Shares of Botox maker explode on takeover talk
An activist investor and corporate acquirer may be teaming up to make an offer for Allergan.
William Ackman and Valeant Pharmaceuticals International (VRX) are teaming up to try to buy wrinkle-treatment Botox maker Allergan (AGN), according to people familiar with the matter, in a unorthodox alliance between an activist investor and corporate acquirer.
Ackman's Pershing Square Capital Management LP has built a nearly 10 percent stake in Allergan, according to people familiar with the matter, worth about $4 billion and representing his biggest investment ever, the people said.
The two companies, both midsize in the pharmaceutical industry, have market capitalizations of more than $40 billion. Any offer for Allergan would likely come with a premium above $116 a share, the price Allergan traded at before Pershing Square began rapidly building its stake, said one of the people.
The stock last traded at that price around April 10. On Monday, shares closed up 6 percent at $142. Shares of both stocks jumped in after-hours trading on Monday, with Allergan up 20 percent to $170.55 while Valeant rose 10 percent to $138.10.
The offer would likely be a combination of cash and stock, the person said, and Pershing Square would maintain a stake in the combined company.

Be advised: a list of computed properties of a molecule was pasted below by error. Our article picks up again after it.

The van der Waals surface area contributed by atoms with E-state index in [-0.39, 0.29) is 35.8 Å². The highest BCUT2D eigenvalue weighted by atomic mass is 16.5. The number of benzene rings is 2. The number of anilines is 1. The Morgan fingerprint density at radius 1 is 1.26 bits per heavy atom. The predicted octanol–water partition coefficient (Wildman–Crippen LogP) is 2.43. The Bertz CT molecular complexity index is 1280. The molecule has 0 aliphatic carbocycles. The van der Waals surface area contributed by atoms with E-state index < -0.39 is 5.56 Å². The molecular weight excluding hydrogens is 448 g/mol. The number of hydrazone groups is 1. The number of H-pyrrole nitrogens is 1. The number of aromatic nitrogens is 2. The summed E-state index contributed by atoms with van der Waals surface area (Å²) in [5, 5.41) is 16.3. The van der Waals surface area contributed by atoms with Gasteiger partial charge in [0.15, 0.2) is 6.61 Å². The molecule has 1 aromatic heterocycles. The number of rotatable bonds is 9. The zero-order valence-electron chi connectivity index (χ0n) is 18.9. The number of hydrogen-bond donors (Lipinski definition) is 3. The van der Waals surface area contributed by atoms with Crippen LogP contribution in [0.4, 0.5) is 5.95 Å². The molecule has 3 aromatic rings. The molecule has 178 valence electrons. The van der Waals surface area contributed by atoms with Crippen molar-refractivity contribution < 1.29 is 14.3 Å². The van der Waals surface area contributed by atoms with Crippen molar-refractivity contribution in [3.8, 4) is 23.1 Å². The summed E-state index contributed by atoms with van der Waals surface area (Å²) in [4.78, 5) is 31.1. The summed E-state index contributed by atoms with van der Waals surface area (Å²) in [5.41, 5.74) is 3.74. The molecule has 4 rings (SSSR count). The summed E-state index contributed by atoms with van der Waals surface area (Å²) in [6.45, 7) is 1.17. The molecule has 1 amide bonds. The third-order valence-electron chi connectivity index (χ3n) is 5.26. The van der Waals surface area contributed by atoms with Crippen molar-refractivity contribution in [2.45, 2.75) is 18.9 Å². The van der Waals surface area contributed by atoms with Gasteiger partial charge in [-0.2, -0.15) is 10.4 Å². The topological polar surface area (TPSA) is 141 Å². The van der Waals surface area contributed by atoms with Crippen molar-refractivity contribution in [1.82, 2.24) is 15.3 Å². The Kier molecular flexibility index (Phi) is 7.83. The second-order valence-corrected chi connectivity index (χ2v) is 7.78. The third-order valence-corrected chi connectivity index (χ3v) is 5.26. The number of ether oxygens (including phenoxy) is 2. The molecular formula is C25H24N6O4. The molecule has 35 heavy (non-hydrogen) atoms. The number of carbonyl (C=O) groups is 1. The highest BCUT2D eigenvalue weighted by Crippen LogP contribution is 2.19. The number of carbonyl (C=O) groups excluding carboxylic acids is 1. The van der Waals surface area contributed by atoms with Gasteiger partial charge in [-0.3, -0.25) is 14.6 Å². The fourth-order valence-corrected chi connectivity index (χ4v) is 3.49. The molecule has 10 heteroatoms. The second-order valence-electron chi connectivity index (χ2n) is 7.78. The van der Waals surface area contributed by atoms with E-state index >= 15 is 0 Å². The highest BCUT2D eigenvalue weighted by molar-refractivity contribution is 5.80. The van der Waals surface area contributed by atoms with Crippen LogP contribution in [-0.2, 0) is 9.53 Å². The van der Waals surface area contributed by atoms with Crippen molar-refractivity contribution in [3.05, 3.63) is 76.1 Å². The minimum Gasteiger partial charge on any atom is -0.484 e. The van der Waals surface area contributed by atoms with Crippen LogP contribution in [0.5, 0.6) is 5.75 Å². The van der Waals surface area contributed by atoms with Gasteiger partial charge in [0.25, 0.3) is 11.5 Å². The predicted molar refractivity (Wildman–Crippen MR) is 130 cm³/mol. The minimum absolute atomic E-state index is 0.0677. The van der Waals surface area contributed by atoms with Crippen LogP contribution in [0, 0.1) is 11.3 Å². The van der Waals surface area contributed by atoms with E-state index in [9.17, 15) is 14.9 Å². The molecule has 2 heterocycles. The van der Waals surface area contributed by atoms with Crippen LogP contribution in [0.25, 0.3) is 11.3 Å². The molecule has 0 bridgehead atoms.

The extent of any discussions between Valeant and Allergan, of Irvine, Calif., was unclear. However, one of the people said the tag-team pursuit would be unsolicited.
Valeant hasn't determined the size of its offer but expects to use about $15 billion in cash at this point, according to a federal filing. The company has lined up investment banks Barclays PLC and Royal Bank of Canada for financing, the filing said.
The strange bedfellows of Valeant and Pershing Square came together after Ackman in February approached Valeant, a serial acquirer, and suggested he would look to help the Canadian company do a deal, the person said. Allergan as the target was Valeant's idea, the person said. Pershing Square started buying the stock shortly thereafter, the person said.
Activists generally take stakes in companies and then push for financial or operational change in a bid to boost the share price.
Typically an activist who wants to see a company get sold takes a stake and then agitates management to embark on a sale process. By teaming with Valeant, Ackman essentially eliminated a step, finding a willing buyer for a target.
For Valeant, led by Michael Pearson, aligning with Ackman gives the company a nearly 10 percent head start in getting Allergan shareholders on its side. Plus, Ackman has experience running hostile corporate campaigns.
Still, the alliance represents an unusual crack in a typically sturdy wall between activists and companies. While companies are showing greater reception to activist approaches in recent years, in general corporate America views activist investors as adversaries, not allies.
A deal would combine two midsize pharmaceutical companies who compete against each other in the global eye-care and cosmetic treatment markets.